1928 - Purchased the Clem Studebaker Estate, East Jefferson Boulevard, South Bend, Indiana. The mansion was built for Mr. Studebaker around 1910. It was elaborately remodeled and a spacious brick clubhouse built on the grounds, also a nine hole golf course and a magnificent tiled and electrically lighted swimming pool. He completely enclosed the estate with an expensive high iron fence. The massive gates at the Jefferson entrance were hand-made and imported from France, the cost reported to be in excess of $30,000. The estate was known as "Chateau Bendix". The home was the scene of many a gay party and social events which included some of the most prominent people from all walks of life.
1929 - Stromberg Carburetor interests were acquired by Bendix.
1929 - Formed "The Bendix Aviation Corporation."
1929 - Went to Sweden to receive the title of "Knight of the Order of the North Star" from King Gustav V.
1929 - Purchased the Ocean Front Estate in Palm Beach, Florida of Thomas A. Clark, reportedly paying about $250,000.
1930 - In April, complete manufacturing operations of Stromberg Carburetor was moved to South Bend, Indiana as a part of Bendix Products Corporation.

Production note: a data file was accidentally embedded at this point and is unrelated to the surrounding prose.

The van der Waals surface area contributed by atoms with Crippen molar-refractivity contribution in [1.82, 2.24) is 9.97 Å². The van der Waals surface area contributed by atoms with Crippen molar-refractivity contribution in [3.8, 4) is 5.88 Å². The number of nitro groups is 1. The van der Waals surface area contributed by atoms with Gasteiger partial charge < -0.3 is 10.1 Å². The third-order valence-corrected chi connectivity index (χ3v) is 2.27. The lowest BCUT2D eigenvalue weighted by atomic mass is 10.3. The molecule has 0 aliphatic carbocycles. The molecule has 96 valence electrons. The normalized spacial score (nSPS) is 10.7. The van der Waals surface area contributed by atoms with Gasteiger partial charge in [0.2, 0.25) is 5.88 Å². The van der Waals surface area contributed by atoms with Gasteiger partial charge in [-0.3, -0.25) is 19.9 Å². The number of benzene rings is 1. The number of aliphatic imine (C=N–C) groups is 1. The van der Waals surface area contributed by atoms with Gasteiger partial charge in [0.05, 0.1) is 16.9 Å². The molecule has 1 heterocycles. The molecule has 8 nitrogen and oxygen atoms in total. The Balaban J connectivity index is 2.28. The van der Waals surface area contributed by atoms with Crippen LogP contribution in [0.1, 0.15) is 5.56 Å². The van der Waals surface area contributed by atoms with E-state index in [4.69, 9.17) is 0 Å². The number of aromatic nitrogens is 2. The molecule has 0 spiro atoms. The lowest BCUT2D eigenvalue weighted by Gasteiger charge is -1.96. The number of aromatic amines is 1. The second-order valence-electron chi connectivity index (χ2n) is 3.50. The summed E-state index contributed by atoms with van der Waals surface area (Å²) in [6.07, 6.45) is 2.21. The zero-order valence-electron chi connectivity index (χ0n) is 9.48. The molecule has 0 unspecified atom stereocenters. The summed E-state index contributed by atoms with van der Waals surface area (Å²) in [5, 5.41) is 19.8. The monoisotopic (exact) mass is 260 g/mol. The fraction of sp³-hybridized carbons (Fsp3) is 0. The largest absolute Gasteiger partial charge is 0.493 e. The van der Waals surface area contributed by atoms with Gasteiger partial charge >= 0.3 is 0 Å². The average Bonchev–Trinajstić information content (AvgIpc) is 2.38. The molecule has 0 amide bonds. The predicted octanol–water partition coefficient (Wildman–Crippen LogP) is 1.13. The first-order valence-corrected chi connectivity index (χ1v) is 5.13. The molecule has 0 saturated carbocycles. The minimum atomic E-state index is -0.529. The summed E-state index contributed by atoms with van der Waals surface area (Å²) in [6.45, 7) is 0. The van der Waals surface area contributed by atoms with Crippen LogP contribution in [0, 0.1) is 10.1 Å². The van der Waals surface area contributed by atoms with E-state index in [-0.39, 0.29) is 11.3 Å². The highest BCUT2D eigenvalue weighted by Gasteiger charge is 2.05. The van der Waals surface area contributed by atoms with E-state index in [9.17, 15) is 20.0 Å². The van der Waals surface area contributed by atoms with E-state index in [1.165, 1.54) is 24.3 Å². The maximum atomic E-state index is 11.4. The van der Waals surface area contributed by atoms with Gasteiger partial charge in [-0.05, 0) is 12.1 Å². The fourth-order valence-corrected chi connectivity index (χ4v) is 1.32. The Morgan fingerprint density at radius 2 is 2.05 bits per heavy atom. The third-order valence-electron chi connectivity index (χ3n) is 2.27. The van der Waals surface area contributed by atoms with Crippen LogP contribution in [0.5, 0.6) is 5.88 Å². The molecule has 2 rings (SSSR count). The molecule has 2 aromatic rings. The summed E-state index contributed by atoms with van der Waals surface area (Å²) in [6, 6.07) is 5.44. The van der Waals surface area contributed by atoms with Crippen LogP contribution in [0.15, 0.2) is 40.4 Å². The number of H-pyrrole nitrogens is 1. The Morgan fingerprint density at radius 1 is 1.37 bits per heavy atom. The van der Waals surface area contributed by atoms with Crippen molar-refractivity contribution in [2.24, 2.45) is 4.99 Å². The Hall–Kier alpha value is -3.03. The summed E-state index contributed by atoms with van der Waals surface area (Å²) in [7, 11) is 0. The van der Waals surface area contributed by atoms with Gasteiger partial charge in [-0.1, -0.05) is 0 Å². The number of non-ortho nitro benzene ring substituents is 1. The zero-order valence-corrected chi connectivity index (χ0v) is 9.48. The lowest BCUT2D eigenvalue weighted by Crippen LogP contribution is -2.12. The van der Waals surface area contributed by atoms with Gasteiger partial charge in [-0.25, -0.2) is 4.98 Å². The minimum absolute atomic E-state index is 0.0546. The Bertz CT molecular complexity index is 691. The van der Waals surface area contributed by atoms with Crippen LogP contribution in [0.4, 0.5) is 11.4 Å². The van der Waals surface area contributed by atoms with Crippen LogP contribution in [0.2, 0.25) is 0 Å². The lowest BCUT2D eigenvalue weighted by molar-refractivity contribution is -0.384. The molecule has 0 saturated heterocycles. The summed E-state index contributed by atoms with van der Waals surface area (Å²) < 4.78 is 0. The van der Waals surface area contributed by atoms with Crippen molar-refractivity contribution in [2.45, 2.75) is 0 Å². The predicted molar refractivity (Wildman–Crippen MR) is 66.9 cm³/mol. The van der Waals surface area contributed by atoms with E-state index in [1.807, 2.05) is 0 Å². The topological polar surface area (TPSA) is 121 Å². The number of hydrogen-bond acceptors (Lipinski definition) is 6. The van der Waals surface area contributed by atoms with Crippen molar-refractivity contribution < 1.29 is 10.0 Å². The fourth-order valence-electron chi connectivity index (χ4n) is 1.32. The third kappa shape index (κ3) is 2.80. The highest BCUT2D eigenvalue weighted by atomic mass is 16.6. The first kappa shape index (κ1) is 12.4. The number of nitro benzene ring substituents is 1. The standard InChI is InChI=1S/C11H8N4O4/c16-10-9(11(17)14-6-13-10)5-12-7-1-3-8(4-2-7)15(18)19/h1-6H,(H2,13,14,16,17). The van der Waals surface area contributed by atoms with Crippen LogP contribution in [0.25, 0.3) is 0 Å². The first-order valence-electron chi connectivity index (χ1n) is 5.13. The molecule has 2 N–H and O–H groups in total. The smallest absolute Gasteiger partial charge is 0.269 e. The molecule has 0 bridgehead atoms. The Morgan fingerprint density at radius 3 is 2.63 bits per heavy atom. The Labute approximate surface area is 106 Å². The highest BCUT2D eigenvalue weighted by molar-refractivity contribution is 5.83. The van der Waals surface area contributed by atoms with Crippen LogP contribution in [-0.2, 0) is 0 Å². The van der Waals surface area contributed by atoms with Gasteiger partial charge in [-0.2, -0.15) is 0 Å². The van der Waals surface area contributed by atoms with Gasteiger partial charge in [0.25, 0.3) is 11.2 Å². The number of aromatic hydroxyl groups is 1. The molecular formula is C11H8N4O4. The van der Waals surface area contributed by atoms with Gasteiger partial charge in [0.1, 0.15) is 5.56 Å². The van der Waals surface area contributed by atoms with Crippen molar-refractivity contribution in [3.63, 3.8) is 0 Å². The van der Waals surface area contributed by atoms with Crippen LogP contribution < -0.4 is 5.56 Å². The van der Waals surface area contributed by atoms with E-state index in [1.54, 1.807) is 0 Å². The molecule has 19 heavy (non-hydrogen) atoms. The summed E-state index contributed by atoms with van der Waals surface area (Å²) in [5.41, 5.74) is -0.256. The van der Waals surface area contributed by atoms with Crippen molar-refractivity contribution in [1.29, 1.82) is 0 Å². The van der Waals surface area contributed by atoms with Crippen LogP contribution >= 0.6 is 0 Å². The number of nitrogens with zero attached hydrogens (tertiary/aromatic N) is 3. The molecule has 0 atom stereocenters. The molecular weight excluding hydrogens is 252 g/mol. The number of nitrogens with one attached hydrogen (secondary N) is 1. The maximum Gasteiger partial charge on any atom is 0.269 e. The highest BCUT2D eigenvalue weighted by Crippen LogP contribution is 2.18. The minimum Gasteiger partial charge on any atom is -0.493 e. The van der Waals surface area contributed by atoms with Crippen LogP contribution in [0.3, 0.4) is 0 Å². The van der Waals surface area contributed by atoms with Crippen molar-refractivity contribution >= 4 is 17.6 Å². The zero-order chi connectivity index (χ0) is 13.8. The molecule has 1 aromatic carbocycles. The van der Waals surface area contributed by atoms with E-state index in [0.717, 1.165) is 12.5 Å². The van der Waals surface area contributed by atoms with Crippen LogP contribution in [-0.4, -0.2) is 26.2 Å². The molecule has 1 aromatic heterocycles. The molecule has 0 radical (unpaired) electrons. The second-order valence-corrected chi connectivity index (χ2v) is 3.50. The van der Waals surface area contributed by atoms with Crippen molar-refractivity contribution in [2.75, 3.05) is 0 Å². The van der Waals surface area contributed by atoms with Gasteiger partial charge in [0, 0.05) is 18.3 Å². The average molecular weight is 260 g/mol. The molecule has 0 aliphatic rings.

1930 Commissioned and paid Dr. Sven Hedin of Sweden $65,000 to buy a complete Buddhist Temple and bring it to the United States for reconstruction. This proved impractical, and Chinese architects of Peking produced a dazzling copy of the Golden Pavilion of Jehol which was erected at the Chicago World's Fair, and later at the New York World's Fair. The total cost was $250,000. In 1943 the pavilion, together with its furnishings and other art objects. was given to Oberlin College by Mr. Bendix and Associate Trustees of the Archeological Trust of Chicago,
1930 - Founded the Bendix Airport on July 11, 1930. It was incorporated and capitalized for $500,000 and officially opened June 21, 1931. In October 1936 the City of South Bond purchased the port for $193,000 and renamed it "Bendix Field - St. Joseph County Municipal Airport."
1931 - Elected 26th President of the Society of Automotive Engineers.
1931 - "Bendix Products Corporation" organized to consolidate the manufacturing operations of Bendix Brake Company, Bendix Cowdrey Brake Tester, Inc. , Bendix Stromberg Carburetor Company, and the B-K Corporation.